The alarms on his equipment wailed and blared as it detected him reaching terminal velocity, and Schiz could feel the various mechanisms within the field generator on his chest whir to life. He knew not how, exactly, the field generators worked; all he was certain of was that a ‘terminal jump’ was the ultimate test of the equipment. He cackled, elated and excited as the final seconds arrived. The wind whipped through his fingers, the rush of adrenaline coursed through his veins.
Then there was a great muffling of everything. The outer membrane of his shield bubble connected with the ground well before he did, and although it slowed his descent quickly, it was far slower than if the shield had otherwise failed.
Most of his band who followed saw their equipment function just as favorably. Those few who did not had little time to regret it.
Schiz, of course, spared not even a moment to mark their loss and neither did the survivors. Instead, they whooped in exhilaration and looted the remains of their former comrades without the slightest hesitation. Schiz produced his bolt gun and scanning the remains of the ruined colony. Breaches at the wall had occurred at multiple points. Many of the domed roofs of the prefab structures had been melted inward in places. While the colony exhibited indications of a fight, no bodies littered the ground. There was no scoring on the walls to betray stray bolt rounds. For that matter, there was no evidence of raiding or looting. Plasteel supply crates remained stacked in neat, orderly towers. Rovers sat undisturbed at their charging stations.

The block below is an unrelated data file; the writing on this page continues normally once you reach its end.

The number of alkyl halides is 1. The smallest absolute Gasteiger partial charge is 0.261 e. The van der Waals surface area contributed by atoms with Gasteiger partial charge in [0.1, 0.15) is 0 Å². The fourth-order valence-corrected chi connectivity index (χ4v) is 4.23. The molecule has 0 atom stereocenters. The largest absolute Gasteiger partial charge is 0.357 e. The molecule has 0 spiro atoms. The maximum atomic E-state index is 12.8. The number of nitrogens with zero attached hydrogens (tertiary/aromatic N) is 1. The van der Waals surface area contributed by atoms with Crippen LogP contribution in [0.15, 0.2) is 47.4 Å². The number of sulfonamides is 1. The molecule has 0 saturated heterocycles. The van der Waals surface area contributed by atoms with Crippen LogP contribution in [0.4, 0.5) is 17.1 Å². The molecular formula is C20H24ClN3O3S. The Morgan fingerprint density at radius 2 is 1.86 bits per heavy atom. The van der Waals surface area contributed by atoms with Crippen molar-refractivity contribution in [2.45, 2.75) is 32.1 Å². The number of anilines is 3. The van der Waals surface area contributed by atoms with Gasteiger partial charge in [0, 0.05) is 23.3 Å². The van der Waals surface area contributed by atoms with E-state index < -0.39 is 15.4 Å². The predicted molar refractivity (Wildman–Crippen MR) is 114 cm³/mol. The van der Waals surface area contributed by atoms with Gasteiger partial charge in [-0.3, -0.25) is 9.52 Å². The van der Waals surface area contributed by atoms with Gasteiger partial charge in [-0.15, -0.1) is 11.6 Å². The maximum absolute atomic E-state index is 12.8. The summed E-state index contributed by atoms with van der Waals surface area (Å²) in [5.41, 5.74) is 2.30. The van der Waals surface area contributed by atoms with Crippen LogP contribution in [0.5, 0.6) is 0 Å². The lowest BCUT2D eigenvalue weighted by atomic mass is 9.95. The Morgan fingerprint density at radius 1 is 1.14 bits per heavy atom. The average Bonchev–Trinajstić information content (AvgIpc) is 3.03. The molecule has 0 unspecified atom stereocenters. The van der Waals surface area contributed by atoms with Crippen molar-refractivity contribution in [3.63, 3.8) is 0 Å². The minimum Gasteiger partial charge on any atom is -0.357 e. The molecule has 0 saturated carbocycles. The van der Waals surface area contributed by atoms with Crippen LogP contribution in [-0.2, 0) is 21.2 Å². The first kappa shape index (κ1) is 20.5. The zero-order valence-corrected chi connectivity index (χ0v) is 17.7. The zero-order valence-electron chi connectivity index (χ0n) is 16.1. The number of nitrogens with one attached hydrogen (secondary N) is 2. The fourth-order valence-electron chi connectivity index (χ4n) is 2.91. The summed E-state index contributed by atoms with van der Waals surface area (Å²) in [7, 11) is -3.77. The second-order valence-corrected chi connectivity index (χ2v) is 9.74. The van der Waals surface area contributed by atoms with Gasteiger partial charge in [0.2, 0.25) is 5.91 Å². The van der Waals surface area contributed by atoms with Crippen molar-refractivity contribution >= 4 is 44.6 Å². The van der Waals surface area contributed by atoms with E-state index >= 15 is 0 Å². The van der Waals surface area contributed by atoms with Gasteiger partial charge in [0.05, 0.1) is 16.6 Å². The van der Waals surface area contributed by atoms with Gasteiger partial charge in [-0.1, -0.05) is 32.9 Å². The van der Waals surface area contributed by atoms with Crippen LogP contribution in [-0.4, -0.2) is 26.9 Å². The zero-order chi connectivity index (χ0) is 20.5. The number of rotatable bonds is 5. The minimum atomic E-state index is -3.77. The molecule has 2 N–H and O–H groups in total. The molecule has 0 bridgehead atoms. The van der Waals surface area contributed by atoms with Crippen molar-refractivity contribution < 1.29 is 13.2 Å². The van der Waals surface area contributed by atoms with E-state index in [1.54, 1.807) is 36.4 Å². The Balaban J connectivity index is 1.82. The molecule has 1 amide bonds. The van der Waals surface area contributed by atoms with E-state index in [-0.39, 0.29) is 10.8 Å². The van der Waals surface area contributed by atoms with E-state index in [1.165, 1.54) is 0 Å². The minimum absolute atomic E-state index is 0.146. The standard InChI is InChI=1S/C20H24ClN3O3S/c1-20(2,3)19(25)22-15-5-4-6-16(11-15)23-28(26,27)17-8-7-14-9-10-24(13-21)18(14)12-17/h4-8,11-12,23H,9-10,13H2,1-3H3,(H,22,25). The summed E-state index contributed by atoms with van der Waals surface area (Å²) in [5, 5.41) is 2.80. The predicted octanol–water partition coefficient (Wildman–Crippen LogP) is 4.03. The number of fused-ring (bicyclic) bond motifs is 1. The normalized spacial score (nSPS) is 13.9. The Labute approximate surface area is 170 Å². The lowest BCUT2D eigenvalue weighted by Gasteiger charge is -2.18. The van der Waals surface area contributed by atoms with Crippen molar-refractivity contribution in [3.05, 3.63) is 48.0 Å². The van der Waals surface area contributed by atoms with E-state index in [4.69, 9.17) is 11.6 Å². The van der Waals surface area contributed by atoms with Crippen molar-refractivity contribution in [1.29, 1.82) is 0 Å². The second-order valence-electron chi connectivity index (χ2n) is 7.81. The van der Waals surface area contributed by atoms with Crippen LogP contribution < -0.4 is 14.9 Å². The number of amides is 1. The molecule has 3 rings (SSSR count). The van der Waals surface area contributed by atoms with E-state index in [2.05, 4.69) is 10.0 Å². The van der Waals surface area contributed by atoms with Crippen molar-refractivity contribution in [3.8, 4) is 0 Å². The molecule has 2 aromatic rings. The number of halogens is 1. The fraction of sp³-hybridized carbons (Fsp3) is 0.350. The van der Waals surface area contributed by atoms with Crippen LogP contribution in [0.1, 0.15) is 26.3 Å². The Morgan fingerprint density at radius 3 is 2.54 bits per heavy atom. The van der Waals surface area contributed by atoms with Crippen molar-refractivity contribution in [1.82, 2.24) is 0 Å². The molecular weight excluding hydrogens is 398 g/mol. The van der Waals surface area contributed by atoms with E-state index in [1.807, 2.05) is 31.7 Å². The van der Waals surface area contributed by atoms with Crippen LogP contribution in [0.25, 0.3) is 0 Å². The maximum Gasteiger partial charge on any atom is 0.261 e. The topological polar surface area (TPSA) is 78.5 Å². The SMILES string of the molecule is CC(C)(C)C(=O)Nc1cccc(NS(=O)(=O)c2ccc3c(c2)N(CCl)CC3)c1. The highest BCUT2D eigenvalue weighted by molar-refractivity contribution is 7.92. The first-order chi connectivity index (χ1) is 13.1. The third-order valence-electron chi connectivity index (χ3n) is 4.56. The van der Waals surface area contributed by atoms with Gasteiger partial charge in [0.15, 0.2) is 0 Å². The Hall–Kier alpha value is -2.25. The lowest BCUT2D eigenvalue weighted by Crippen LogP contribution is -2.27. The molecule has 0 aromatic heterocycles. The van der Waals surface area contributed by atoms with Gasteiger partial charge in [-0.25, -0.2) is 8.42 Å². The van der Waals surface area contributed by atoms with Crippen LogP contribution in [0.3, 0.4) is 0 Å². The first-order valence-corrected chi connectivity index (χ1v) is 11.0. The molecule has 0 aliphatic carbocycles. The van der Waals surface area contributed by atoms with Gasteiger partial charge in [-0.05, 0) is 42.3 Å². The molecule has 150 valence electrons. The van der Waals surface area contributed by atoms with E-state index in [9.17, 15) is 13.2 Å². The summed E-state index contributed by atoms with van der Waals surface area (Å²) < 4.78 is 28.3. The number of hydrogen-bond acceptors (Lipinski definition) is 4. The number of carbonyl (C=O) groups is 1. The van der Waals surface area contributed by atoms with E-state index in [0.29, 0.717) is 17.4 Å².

All this suited the pirate just fine. He had no interest in investigating the ultimate fate of the colonists. He reckoned that their loss was every bit his gain, and he intended to capitalize upon it. Already, his compatriots were seizing crates and staging them for pickup.
“Yo, Bigelow,” Schiz called.
“Find the emergency transmitter and wreck it up good, huh?”
“Uh… where should I look?”
Schiz rolled his eyes, sighing exhaustedly. “Where do you think, genius?”
The other man paled, his eyes falling on the largest of the domed habs. This structure had seen the worst of whatever had happened. It would have been the final sanctuary for the doomed colonists and whatever power was responsible for their disappearance spared no effort to get inside.
The pirate captain noticed his subordinate’s hesitation. “What’s the matter, Bigs? Need someone to hold your hand?” Schiz extended his palm. “It’s dark and scary in there, after all.”
Bigelow, a lumpy oaf of a man, looked to his captain and grinned. “What do I do if I find someone who wants to hang on to it, bossman?”